I think the fallacy here is to assume that anyone working on the project needs to be an as top-notch programmer as you are. Usually, that's not the case. Many projects only need "expert" knowledge for a fraction of the project, but the rest is just "grunt" work.Good point. For fun, let's analyze a specific scenario. Let's assume that the "Perl 6 project" is "late" and that we have some (below average) developers available to throw at it with the goal of "finishing" it sooner. For this hypothetical scenario, let's loosely define "finished" as all Synopses complete and all implemented in at least one Perl 6 implementation with similar performance and stability to perl 5.14. I don't want to get distracted with nit-picking the "definition of done" here. The point of this little exercise is to gain insight into Brooks' Law: where does it hold, where should it be repealed? To simulate what I typically see in commercial projects, let's further assume that these new developers have little prior knowledge or experience in Perl.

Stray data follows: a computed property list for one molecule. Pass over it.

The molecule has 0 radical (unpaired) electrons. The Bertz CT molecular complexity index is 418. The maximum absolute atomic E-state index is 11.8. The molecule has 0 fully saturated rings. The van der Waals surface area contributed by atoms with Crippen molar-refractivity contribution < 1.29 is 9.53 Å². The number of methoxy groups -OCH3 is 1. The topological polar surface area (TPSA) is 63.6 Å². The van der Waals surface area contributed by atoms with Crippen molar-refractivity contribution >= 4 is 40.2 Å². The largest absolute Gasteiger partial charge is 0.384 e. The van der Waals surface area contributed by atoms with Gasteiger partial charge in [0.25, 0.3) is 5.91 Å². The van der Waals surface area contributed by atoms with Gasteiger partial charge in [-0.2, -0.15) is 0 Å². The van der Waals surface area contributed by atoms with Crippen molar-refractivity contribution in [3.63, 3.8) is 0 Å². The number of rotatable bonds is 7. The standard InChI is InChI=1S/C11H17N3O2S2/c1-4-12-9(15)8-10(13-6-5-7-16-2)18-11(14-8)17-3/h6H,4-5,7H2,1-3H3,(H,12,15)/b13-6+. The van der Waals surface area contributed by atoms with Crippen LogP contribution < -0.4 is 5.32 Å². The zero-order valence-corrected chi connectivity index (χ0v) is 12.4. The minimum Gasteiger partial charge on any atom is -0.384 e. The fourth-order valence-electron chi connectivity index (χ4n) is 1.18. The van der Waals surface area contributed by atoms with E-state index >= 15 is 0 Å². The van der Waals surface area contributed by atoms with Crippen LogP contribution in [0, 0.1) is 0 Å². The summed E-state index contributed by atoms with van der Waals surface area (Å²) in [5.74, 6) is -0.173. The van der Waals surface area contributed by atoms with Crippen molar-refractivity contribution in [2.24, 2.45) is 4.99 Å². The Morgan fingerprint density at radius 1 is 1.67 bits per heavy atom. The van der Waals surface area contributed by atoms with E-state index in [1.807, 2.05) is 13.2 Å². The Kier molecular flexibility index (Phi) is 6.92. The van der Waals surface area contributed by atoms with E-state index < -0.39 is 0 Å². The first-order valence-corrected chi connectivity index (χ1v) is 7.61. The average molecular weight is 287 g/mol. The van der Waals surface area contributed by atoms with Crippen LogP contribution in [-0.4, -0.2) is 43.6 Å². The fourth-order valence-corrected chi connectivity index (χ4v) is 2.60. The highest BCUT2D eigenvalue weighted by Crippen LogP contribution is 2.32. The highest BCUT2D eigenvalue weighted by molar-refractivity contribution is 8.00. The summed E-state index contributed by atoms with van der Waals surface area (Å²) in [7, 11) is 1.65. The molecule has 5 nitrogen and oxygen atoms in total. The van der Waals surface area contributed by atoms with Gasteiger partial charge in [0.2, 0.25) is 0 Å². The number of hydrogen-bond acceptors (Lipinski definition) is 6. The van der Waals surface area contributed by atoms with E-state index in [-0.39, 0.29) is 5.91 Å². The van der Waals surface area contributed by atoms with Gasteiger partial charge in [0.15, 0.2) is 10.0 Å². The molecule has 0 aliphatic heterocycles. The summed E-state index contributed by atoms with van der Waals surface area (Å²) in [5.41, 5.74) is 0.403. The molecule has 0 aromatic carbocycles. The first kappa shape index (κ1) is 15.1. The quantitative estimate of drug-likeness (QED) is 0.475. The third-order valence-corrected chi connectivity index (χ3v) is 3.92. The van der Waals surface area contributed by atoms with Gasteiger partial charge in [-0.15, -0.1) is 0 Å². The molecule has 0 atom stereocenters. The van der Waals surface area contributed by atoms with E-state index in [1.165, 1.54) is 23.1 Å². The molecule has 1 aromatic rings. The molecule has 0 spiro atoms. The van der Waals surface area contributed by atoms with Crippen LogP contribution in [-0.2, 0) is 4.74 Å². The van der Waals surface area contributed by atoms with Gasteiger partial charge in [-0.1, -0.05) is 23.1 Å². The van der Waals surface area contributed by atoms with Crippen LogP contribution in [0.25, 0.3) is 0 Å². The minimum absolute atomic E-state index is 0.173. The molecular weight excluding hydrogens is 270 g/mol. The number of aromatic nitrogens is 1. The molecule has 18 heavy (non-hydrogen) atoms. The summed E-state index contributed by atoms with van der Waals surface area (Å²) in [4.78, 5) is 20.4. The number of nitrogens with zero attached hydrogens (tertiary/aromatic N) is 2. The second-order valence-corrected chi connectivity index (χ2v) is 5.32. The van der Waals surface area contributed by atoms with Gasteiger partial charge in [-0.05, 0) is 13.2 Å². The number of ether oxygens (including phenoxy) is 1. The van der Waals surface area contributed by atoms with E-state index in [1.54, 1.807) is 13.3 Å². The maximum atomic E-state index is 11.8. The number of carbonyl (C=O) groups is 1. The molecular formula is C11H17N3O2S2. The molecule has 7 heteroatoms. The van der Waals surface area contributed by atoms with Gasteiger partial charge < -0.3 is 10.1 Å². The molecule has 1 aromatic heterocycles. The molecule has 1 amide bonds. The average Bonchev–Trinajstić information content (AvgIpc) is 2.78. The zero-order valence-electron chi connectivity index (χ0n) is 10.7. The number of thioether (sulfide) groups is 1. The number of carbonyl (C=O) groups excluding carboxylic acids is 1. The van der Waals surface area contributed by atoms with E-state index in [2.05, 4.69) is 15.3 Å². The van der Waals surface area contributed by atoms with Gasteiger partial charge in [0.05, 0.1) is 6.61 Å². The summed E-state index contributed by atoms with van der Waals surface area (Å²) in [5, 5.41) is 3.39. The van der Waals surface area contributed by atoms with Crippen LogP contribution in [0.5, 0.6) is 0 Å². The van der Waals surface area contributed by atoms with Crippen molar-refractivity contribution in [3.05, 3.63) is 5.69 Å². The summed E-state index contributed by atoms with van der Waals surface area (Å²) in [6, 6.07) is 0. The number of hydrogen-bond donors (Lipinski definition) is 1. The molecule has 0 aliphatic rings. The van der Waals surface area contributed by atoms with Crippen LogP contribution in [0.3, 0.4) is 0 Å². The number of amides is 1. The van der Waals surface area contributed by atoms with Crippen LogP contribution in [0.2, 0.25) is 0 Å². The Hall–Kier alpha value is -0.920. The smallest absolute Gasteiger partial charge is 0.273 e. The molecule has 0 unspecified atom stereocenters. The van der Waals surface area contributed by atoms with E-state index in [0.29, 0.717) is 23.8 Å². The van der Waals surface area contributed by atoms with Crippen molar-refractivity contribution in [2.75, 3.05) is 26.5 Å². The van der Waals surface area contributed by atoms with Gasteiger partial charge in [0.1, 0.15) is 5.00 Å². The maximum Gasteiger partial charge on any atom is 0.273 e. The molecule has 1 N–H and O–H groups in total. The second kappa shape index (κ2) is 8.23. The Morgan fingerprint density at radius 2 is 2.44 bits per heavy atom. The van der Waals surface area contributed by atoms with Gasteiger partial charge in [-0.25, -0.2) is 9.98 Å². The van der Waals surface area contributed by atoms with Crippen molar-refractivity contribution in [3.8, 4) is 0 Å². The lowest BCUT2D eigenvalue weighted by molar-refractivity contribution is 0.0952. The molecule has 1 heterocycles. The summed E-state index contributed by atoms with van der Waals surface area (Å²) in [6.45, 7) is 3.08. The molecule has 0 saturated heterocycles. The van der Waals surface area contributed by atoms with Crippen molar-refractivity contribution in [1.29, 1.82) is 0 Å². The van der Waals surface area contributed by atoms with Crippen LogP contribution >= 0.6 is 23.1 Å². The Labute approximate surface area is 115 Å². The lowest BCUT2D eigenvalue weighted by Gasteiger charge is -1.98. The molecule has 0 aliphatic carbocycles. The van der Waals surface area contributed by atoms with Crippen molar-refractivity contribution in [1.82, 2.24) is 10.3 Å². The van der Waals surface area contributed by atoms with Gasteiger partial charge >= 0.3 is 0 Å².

Now, adding new "below average" developers to perform highly skilled work, such as finishing the Synopses or improving the Perl 6 parser seems counter-productive to me, a classic case where Brooks' Law holds. In which of the following areas would adding more people help finish the project sooner?
I suspect that most open source projects (such as Perl 6) are well ahead of most commercial ones in terms of documentation and in partitioning the system into independent components. Accordingly, I feel Brooks' Law is less applicable to open source projects than to commercial ones.
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